||Hemet Station Ends Unsuccessful KPMG Pilot
||January 26, 2018
||January 26, 2018
||Captain Leonard Purvis, Hemet Station Commander
A number of press inquiries have recently been received by the Sheriff’s Department regarding the KPMG patrol scheduling pilot that tested an optimized staffing model for the unincorporated area and recently ended. The testing of the so-called data driven test model for deployment started in June 2017, and was abandoned in late December when the station sought relief from it from Sheriff’s Administration, concluding it as unsatisfactory.
Earlier this month, the Hemet Station returned to its prior deployment of personnel and the KPMG is regarded as a failed test model, less effective and more costly. Response times, or the time it takes for deputies or civilian staff to arrive at calls from the public soared higher and deployment of station staff became increasingly unwieldy and difficult for the station’s management; county-imposed budget cuts dramatically reduced the number of deputies deployed across all county unincorporated areas to just meet those reduced budget targets.
One of KPMG’s objectives was to implement and test a new scheduling model at the Hemet Sheriff’s Station which would improve efficiency, reduce costs, and more effectively serve our community with less staff. This model ultimately resulted in the rearrangement of our first-responders, work days, days off, shift hours, and area assignments. Previous deployment strategies had been based upon decades of hands-on local management experience with call volumes, response times to various communities with the station jurisdiction, as well as the nuances for each unique area within those station boundaries. The Hemet Station oversees nearly 800 square miles of territory, representing many differing communities.
KPMG assigned an auditing team to the Hemet Station, and in June 2017, we began their trial program. From the trial’s inception, numerous issues were discussed with auditors regarding law enforcement processes, surrounding support mechanisms, and generally how all our Department’s components worked together to support one another. Specifically, how calls were received, routed, prioritized, and ultimately dispatched; all of which affect the accurate collection of response time data. Response time data is paramount when strategically planning staffing levels, deployment schedules, and work-area assignments. Also discussed were violent crime concerns, critical incident response, patrol officer safety, and mutual aid considerations. Hemet Station managers explained to KPMG at the time that these issues greatly affected staffing levels and deployment schedules, and required weighted consideration. The KPMG deployment modeling failed to take these issues into consideration in their analysis data-driven models.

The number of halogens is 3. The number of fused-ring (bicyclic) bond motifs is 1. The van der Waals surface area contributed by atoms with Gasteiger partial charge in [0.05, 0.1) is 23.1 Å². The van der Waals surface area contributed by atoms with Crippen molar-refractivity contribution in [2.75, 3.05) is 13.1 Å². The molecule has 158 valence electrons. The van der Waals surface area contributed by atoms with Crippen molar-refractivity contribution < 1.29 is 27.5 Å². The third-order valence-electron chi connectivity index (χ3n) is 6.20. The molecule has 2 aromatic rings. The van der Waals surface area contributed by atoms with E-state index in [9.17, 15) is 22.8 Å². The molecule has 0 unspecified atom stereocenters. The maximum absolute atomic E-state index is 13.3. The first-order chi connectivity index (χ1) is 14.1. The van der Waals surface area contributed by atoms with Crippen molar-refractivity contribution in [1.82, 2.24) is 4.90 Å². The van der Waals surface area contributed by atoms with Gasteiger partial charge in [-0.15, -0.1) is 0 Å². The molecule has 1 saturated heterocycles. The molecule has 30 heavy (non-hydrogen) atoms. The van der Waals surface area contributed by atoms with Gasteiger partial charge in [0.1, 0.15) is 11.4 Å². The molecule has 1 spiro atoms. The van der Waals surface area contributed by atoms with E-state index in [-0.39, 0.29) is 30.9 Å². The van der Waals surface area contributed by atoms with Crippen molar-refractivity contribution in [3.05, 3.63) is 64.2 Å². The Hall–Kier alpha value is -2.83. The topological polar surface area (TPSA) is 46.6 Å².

By July 2017, only weeks into the trial, KPMG stopped assigning their staff to the Hemet Station and it appeared they had departed from the project, moving on to work through a different deployment test at our Lake Elsinore Station.
During the July 25th Board of Supervisors meeting the Sheriff publicly reported accurate response time data from the June-July test period in response to erroneous response-time data that KPMG management provided about the Hemet Station test model just a few minutes earlier. Nevertheless, committed to collecting usable data for self-improvement and analysis, the Sheriff directed the Station to continue the KPMG test model for at least a 6 month period, without any change, to fully and completely test the KPMG deployment model.
The collected data over the June through December 2017 time period at the Hemet Station showed the KPMG-designed deployment schedules were, in most aspects, less-efficient, less-effective, and less-fiscally responsible, with poor responsiveness by law enforcement to the community public safety needs.
During the KPMG trial, the Hemet Station’s overtime expenditures increased by approximately 9%, response times to our most critical incidents (to include violent in-progress crimes) increased by an average of 3 minutes, while all other response times (including residential burglaries, alarms, and domestic violence) increased by at least 58%. KPMG’s deployment structure put more deputies into the field on days with less calls for service, and their line-level scheduling plan did not account for state mandated training, short or long-term employee leave, the probability of simultaneous multiple critical incidents, general law enforcement in-progress violent crime trends, or our required and, often without notice, modified-duty and special assignment requirements.
During December 2017, the Hemet Station command formally sought relief from the KPMG deployment test model, which was approved by Sheriff’s Administration, and earlier this month, staff returned to earlier staffing schedules, ending the KPMG unsuccessful patrol scheduling pilot.
A second KPMG test model still continues at Lake Elsinore Sheriff’s Station with its 6-month trial period coming up for review during the month of February.
Points of Contact: Captain Leonard Purvis, Hemet Station Commander or Chief Deputy Ray Wood, Sheriff’s Administration